MUSELLA, Ga. — Right now, you may see lots of bright pink flowers as you drive along I-75 in Peach county.
Those aren't cherry blossoms - they're peach trees!
Lee Dickey runs Dickey farms.
"A hard freeze is the biggest risk we face every year and certainly this year it's been warm trees are moving even past the bloom stage those peaches are susceptible," he said.
We checked in with meteorologist Alex Forbes and asked him to look back at history, and on March 13 of 2022, we went down to 22 degrees.
"We hope to harvest six or seven million pounds of fruit a year so that's a couple million pounds of fruit that's missing," Lee calculated.
Dickey says a third of his crop vanished last spring.
Each delicate flower is a potential peach, and early varieties like 'gold prince' are most in danger.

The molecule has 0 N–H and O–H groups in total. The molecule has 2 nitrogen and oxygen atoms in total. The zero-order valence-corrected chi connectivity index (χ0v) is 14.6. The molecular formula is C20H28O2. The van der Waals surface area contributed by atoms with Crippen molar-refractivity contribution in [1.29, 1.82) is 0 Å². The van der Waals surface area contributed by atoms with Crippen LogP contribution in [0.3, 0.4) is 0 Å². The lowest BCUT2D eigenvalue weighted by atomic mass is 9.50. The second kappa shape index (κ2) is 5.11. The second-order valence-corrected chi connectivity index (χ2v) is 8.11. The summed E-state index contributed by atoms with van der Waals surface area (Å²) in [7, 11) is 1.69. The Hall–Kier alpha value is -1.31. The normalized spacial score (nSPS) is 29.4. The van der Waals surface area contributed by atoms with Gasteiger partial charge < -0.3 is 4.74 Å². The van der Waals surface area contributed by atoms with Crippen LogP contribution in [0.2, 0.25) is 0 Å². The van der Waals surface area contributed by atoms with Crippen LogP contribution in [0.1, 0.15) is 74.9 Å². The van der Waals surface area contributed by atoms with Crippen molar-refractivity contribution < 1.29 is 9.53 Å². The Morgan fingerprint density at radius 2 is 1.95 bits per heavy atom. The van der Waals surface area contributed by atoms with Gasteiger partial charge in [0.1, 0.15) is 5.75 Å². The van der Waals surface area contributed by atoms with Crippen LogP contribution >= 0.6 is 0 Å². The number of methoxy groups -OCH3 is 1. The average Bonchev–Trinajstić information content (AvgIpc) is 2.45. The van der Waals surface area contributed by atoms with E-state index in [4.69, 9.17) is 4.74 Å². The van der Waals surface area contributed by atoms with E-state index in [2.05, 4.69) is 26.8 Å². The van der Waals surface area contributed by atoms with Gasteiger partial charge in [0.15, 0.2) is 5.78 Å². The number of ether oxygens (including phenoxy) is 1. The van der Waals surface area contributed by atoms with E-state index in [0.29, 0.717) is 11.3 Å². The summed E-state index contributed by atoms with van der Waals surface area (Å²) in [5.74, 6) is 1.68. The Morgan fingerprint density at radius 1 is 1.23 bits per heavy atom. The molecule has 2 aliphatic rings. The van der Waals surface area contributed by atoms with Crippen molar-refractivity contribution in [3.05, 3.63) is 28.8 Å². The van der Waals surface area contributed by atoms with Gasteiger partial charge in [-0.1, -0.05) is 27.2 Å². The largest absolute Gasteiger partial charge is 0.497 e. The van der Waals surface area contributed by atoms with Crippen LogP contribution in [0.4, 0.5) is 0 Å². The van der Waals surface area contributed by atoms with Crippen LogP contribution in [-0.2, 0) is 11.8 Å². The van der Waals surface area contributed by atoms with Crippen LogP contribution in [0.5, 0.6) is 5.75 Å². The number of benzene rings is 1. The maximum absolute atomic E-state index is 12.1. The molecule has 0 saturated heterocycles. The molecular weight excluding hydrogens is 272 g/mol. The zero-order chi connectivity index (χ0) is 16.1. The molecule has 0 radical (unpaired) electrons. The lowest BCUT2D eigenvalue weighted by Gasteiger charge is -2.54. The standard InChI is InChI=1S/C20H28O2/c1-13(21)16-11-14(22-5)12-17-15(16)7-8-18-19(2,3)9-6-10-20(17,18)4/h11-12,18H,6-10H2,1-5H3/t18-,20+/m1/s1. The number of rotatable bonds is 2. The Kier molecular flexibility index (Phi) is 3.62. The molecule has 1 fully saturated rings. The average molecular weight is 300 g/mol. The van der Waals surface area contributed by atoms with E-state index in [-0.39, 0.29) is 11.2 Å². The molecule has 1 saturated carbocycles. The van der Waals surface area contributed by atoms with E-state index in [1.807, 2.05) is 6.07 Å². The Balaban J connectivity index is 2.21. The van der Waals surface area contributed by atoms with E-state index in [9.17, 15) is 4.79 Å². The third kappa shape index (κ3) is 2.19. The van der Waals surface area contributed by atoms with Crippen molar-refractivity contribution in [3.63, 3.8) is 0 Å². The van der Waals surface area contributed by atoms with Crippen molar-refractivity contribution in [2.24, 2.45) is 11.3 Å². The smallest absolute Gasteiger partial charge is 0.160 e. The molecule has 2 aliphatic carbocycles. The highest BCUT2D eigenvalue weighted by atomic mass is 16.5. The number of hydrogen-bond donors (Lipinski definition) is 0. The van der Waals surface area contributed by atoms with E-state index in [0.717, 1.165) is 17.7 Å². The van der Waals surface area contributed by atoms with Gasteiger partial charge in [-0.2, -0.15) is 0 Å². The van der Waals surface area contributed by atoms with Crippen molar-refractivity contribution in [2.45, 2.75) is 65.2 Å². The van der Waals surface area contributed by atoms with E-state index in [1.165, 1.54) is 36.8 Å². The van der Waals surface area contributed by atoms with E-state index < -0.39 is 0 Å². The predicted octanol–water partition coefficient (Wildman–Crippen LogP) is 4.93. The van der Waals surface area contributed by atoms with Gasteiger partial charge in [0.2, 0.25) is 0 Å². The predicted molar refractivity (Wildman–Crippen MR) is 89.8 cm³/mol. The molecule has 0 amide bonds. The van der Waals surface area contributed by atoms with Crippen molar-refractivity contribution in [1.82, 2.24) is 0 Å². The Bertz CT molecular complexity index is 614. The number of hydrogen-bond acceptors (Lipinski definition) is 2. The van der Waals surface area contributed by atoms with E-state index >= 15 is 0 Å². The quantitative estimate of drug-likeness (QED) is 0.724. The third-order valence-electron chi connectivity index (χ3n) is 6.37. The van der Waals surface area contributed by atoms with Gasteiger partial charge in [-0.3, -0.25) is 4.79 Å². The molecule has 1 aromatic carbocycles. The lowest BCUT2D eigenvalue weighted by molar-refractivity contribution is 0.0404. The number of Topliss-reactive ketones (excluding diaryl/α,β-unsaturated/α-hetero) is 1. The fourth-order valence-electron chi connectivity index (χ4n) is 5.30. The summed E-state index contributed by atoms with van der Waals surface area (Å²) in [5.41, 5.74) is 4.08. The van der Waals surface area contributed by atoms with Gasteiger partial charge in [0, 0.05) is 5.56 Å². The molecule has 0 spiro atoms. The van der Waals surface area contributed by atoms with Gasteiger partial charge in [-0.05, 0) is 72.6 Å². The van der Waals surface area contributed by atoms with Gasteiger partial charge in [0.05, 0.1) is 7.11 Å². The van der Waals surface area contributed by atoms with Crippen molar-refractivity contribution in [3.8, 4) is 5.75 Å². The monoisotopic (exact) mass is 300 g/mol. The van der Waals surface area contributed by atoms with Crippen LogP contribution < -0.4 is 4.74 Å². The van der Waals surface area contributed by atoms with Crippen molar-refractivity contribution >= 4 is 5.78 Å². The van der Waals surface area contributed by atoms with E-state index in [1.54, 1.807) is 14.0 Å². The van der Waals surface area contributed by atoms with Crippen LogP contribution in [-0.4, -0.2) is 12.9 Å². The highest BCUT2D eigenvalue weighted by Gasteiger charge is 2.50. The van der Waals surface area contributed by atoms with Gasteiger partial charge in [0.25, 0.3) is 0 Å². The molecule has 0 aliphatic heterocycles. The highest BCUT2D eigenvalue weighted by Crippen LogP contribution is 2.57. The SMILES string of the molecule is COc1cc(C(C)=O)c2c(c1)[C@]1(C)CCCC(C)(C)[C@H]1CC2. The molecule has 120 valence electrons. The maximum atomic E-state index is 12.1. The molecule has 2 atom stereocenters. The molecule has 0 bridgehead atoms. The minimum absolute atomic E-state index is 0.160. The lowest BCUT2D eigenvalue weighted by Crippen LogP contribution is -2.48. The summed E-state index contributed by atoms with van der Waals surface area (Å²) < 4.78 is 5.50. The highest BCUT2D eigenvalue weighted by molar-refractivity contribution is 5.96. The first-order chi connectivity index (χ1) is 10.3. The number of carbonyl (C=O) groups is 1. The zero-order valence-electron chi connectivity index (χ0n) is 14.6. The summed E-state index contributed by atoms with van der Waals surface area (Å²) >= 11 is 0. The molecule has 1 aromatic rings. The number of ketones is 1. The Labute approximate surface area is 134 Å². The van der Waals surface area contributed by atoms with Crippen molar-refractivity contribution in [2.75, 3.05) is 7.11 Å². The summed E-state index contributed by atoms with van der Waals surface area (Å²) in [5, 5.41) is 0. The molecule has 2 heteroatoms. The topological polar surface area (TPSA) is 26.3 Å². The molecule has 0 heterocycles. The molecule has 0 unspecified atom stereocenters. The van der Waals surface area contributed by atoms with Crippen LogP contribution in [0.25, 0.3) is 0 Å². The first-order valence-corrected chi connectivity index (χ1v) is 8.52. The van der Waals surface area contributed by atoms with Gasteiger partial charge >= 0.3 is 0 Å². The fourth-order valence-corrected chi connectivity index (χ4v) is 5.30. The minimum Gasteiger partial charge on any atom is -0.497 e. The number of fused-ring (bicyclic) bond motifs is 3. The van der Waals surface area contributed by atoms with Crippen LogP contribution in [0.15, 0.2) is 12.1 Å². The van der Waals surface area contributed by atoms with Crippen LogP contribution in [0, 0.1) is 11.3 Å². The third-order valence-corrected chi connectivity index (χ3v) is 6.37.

"What usually happens is you have one or two alive here and none here and none here," he said, pointing to three branches laden with flowers.
Lee says it's all a numbers game they need a lot of fruit to squeak by. However, they do have a little wiggle room.
They've already pruned once, and if we don't get a freeze they will prune a lot more.
"There's about 20 blooms on this small branch and you would only leave two peaches here," Lee said.
That's so the tree concentrates its energy on making big juicy orbs of summertime staples.
Dickey says winter has already been a bit frustrating.
"We've had great chill hours the past four years. We haven't had quite what we wanted this year, but there has been rainy cloudy weather which helps because when you have a bright sunshiny day that bud is really getting heated up by the sun," Lee explained.
Maybe not the peachiest of situations, but if we get an early spring, the summer looks pretty tasty.